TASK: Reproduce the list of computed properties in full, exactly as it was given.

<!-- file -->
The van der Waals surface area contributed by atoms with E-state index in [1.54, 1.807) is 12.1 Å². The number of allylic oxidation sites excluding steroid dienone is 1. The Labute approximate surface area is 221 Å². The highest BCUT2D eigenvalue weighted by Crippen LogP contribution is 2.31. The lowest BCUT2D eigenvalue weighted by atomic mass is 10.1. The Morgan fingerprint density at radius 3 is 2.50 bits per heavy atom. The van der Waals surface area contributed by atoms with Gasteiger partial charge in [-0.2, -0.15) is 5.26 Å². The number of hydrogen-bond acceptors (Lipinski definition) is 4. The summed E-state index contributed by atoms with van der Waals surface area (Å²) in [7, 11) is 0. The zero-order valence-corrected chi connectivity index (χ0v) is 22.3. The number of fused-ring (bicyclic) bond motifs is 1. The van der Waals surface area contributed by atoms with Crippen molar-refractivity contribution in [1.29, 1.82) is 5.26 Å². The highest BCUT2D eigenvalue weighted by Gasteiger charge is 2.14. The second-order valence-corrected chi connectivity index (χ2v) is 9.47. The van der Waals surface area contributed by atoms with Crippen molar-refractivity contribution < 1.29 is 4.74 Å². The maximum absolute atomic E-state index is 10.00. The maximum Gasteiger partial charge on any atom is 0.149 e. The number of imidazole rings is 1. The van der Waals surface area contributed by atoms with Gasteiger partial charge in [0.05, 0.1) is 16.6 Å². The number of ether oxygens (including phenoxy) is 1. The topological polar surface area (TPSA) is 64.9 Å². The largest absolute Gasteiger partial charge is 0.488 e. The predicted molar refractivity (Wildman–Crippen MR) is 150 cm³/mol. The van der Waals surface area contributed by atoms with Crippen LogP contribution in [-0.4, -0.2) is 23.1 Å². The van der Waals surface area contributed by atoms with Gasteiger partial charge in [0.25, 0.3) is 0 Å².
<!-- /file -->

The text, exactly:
The van der Waals surface area contributed by atoms with E-state index in [1.54, 1.807) is 12.1 Å². The number of allylic oxidation sites excluding steroid dienone is 1. The Labute approximate surface area is 221 Å². The highest BCUT2D eigenvalue weighted by Crippen LogP contribution is 2.31. The lowest BCUT2D eigenvalue weighted by atomic mass is 10.1. The Morgan fingerprint density at radius 3 is 2.50 bits per heavy atom. The van der Waals surface area contributed by atoms with Gasteiger partial charge in [-0.2, -0.15) is 5.26 Å². The number of hydrogen-bond acceptors (Lipinski definition) is 4. The summed E-state index contributed by atoms with van der Waals surface area (Å²) in [7, 11) is 0. The zero-order valence-corrected chi connectivity index (χ0v) is 22.3. The number of fused-ring (bicyclic) bond motifs is 1. The van der Waals surface area contributed by atoms with Crippen molar-refractivity contribution in [1.29, 1.82) is 5.26 Å². The highest BCUT2D eigenvalue weighted by Gasteiger charge is 2.14. The second-order valence-corrected chi connectivity index (χ2v) is 9.47. The van der Waals surface area contributed by atoms with Crippen molar-refractivity contribution < 1.29 is 4.74 Å². The maximum absolute atomic E-state index is 10.00. The maximum Gasteiger partial charge on any atom is 0.149 e. The number of imidazole rings is 1. The van der Waals surface area contributed by atoms with Gasteiger partial charge in [0.05, 0.1) is 16.6 Å². The number of ether oxygens (including phenoxy) is 1. The topological polar surface area (TPSA) is 64.9 Å². The largest absolute Gasteiger partial charge is 0.488 e. The predicted molar refractivity (Wildman–Crippen MR) is 150 cm³/mol. The van der Waals surface area contributed by atoms with Crippen LogP contribution in [-0.4, -0.2) is 23.1 Å². The van der Waals surface area contributed by atoms with Gasteiger partial charge in [0.25, 0.3) is 0 Å².